When we got home I decided to look up Lee Funeral Home online again and tried calling them. Two Maryland addresses with the same name were both located within 50 miles of DC. The gentleman I talked to verified that they were, indeed, the same company but they no longer had a facility in DC. He offered to have his office look into their archives to see if they could find any information for me regarding the services reportedly held in DC in January 1960. The next day Lee Funeral Home returned my call with the following info: "their office was contacted by Trexler Funeral Home of Allentown, Pa on January 15, 1960 and requested a representative meet the widow, Faye Webber, at the train station in DC who was accompanying the remains of her late husband, Rollin F Webber, and assist her in coordinating movement of Rollin to the Congressional Cemetery in Washington, DC for burial on Saturday, January 16, 1960."
So much for Arlington. Uncle Rollin was buried in Congressional Cemetery located right in the heart of downtown Washington, DC. I looked up the cemetery and they have a website. I was a little concerned when I saw the size describing the cemetery grounds on 35+ acres with 14,000 headstones that it might be a challenge to find out where Rollin was buried. Another website called Findagrave.com had failed to provide any info. But on the Congressional Cemetery website I not only found a listing of Uncle Rollin's burial site, it even provided a photo of his gravestone!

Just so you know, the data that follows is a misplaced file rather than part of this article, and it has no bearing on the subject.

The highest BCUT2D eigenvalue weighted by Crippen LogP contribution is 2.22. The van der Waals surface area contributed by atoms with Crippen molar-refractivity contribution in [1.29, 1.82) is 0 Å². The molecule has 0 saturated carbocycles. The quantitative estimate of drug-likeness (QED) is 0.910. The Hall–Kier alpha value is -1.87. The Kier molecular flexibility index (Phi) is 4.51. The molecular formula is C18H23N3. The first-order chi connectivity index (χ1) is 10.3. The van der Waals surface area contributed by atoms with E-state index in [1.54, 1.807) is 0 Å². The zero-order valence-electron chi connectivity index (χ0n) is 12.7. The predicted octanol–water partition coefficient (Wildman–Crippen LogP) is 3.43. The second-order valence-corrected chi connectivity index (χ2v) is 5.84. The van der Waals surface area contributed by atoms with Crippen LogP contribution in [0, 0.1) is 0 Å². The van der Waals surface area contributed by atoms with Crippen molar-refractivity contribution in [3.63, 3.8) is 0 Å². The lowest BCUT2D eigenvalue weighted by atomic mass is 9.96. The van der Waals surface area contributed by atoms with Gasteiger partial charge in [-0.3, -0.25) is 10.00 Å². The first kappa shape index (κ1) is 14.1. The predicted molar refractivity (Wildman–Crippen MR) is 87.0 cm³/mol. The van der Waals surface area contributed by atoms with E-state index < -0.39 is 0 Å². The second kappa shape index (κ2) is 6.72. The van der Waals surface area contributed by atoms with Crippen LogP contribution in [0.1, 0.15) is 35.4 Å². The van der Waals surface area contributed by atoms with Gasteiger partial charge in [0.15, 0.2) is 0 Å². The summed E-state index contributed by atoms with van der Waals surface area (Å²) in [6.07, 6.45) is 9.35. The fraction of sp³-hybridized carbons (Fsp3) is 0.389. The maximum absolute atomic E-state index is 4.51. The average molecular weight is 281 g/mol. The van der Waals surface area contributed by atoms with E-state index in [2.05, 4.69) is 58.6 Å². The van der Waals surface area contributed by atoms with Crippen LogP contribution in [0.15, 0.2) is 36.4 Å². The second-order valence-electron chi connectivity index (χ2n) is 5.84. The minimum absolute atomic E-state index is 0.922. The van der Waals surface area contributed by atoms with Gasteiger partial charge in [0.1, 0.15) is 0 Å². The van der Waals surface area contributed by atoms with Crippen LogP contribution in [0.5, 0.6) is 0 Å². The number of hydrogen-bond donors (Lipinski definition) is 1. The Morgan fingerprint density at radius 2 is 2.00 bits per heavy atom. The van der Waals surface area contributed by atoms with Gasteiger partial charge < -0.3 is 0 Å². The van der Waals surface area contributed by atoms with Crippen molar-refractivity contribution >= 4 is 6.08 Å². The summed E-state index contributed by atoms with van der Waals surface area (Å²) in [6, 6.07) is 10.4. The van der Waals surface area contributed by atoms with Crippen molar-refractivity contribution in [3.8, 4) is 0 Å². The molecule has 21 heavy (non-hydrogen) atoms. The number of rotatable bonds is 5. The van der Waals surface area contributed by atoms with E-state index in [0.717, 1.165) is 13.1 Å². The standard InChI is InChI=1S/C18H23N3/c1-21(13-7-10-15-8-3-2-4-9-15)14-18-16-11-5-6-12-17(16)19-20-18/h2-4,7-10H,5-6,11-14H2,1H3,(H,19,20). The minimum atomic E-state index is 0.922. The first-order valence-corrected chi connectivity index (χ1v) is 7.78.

|Site - R88/109 Congressional Cemetery|
|License To Marry notice - May 1910|
So my research on my Uncle Rollin has pretty much come full circle from his birth in Oxford, Maine in 1880 to his death in Allentown, Pa in 1960 with burial in Washington, DC. It's true that the decade from 1920 to 1930 is a little foggy as far as where Rollin was residing but I'll continue working on picking out whatever details and records I can. The question at this point of my investigation was, what happened to Aunt Lois? My source information on her consisted of three Federal Census records from Indiana for 1900, 1910, and 1920, the questionable Philadelphia census in 1930 (with husband, "Rowland"), and the social security death record of 1973. When we had been unable to find her obituary in the Allentown library, the staff suggested we submit a request to the state for a death record. I could do that and maybe I still will but my
|Obituary notice - Aunt Lois|
MORE NEWS FROM UNCLE ROLLIN
Two days following our library search in Allentown my sister in law gave me some records she had discovered while sorting through items in her home in preparation for a yard sale. Talk about irony?!? And good timing! One of the records was a letter dated July 6, 1958. The letter was written by Uncle Rollin and addressed to my mother and father.
|Letter written by Uncle Rollin - 1958|